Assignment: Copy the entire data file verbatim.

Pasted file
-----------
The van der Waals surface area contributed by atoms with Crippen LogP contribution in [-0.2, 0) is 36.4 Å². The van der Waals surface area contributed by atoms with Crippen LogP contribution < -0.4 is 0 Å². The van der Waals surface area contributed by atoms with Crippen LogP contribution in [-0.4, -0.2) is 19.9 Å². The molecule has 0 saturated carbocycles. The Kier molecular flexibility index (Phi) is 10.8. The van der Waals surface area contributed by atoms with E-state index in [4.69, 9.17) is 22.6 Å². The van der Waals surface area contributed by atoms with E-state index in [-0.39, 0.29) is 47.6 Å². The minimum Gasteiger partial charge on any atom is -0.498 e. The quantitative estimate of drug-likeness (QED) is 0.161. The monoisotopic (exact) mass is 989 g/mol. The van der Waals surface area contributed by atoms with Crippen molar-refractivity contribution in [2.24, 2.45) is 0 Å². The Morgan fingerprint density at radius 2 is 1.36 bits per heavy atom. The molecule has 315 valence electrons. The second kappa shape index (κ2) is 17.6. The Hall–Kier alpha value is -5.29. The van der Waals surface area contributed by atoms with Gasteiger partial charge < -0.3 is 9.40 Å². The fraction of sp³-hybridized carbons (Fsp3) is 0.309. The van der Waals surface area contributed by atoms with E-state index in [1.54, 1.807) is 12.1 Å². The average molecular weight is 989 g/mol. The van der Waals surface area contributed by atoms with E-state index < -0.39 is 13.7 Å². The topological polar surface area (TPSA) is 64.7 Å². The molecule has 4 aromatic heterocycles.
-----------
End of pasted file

The van der Waals surface area contributed by atoms with Crippen LogP contribution in [-0.2, 0) is 36.4 Å². The van der Waals surface area contributed by atoms with Crippen LogP contribution < -0.4 is 0 Å². The van der Waals surface area contributed by atoms with Crippen LogP contribution in [-0.4, -0.2) is 19.9 Å². The molecule has 0 saturated carbocycles. The Kier molecular flexibility index (Phi) is 10.8. The van der Waals surface area contributed by atoms with E-state index in [4.69, 9.17) is 22.6 Å². The van der Waals surface area contributed by atoms with E-state index in [-0.39, 0.29) is 47.6 Å². The minimum Gasteiger partial charge on any atom is -0.498 e. The quantitative estimate of drug-likeness (QED) is 0.161. The monoisotopic (exact) mass is 989 g/mol. The van der Waals surface area contributed by atoms with Crippen molar-refractivity contribution in [2.24, 2.45) is 0 Å². The Morgan fingerprint density at radius 2 is 1.36 bits per heavy atom. The molecule has 315 valence electrons. The second kappa shape index (κ2) is 17.6. The Hall–Kier alpha value is -5.29. The van der Waals surface area contributed by atoms with Gasteiger partial charge < -0.3 is 9.40 Å². The fraction of sp³-hybridized carbons (Fsp3) is 0.309. The van der Waals surface area contributed by atoms with E-state index in [1.54, 1.807) is 12.1 Å². The average molecular weight is 989 g/mol. The van der Waals surface area contributed by atoms with E-state index < -0.39 is 13.7 Å². The topological polar surface area (TPSA) is 64.7 Å². The molecule has 4 aromatic heterocycles.